How to configure a web page to require a username and password
If all of your users have PennKeys, please consider the much simpler approach using Penn Weblogin.
The HTTP Basic Authentication method allows you to restrict access to areas
of your website by managing your own usernames and passwords. Use this approach
if you need to restrict access to users who do not have PennKeys and/or want
the convenience of sharing a single username and password among users. It is
available on all domains via HTTPS (such as
To use HTTP Basic Authentication on SEAS servers, you'll need to create two
.htpasswd, in the folder you
want to protect.
Using your favorite text editor, create a
.htaccess file in the
directory you want to secure with contents similar to this:
AuthName "Restricted Area"
The path to the password file after
AuthUserFile follows this format:
If you've created the file locally, save it and upload it to the directory you want to protect using your favorite FTP client (more info).
If you are comfortable using common UNIX text editors like
nano, it may be easier to create the file
directly on the server.
.htpasswd file with the
- Connect to eniac.seas.upenn.edu via the command
line. Navigate to the folder you want to protect (the location you
- Run the
htpasswdcommand with the
-coption to initialize your
.htpasswdfile. It will create the file if it doesn't exist or replace all of the contents in an existing file with the specified user . In this example, the file is initialized with the user "cliff" (use whatever username you want):
htpasswd -c .htpasswd cliff
- You will be prompted to enter a password for the user.
Add users or change passwords for existing users
To add more users or change the password for an existing user, simply run
htpasswd without the
-c option. In this example, a new user,
"eric", is added:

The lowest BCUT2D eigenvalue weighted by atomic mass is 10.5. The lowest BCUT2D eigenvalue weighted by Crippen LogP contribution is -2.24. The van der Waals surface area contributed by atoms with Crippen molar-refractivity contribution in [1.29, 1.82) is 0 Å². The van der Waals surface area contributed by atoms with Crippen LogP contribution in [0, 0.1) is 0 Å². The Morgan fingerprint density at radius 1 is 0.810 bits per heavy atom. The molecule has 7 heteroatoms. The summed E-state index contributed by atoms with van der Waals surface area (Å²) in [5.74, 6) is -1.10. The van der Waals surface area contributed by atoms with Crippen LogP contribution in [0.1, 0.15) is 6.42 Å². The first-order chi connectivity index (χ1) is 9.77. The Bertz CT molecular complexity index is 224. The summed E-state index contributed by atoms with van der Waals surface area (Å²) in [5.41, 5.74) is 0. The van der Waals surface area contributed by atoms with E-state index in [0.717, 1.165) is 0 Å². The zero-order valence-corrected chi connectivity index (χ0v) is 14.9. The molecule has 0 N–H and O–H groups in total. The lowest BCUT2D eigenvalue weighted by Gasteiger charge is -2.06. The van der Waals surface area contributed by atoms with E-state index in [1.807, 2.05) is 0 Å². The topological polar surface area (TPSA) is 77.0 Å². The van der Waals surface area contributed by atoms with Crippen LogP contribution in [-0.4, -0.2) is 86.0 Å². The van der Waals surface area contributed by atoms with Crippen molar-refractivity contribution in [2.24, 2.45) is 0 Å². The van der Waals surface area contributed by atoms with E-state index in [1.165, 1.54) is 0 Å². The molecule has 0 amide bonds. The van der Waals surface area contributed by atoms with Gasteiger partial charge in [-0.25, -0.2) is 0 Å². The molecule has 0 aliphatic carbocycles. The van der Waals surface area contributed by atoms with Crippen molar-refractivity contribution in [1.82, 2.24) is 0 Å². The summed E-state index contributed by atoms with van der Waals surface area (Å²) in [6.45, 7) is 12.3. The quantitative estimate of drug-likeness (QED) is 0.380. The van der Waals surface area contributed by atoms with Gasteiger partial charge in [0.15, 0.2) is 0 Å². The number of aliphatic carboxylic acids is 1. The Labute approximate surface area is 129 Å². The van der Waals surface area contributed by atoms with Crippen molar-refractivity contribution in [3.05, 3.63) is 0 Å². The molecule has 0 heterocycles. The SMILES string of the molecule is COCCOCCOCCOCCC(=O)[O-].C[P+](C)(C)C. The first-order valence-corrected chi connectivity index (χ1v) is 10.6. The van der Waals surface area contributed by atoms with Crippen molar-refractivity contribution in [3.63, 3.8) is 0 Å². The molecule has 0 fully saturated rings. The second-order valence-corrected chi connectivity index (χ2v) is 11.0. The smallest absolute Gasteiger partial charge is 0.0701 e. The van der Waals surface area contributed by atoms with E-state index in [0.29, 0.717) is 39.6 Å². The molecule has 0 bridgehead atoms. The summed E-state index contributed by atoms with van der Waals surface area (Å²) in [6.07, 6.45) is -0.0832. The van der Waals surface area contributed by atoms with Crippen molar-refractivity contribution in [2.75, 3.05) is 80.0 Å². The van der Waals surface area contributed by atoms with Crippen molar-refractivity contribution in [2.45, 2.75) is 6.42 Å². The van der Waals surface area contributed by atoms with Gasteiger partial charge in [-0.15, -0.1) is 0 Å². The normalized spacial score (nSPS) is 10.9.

htpasswd .htpasswd eric
Set file and directory permissions
Make sure both your
are readable by the web server. In most cases this will mean making them world
readable (more info on changing permissions). For
extra security, run the
chgrp-httpd command mentioned below to
give the web server read access to the directory while preventing anyone else
from seeing into it.
Note: it is not advisable to use the chgrp-httpd script if you are protecting files in your CGI directory. Instead, chmod the protected directory to 711.
This final step is important to make make sure people with local accounts can't access your files via the unix file system. Set the correct permissions on your protected folder by running the following command from within the directory you want to protect:
Note: chgrp-httpd will only run on Eniac.
Accessing Your Protected Site
Your password protected site should now be available:
Replace "username" with your SEAS account name and "protected" with the directory you created. Note the https - you will get a server error if you try to use http.
For security reasons, directory listings are disabled by default on SEAS web servers. You can override this setting after setting up password auth by generating a index file.
For more options of things to do with your htaccess file, please visit Apache's site.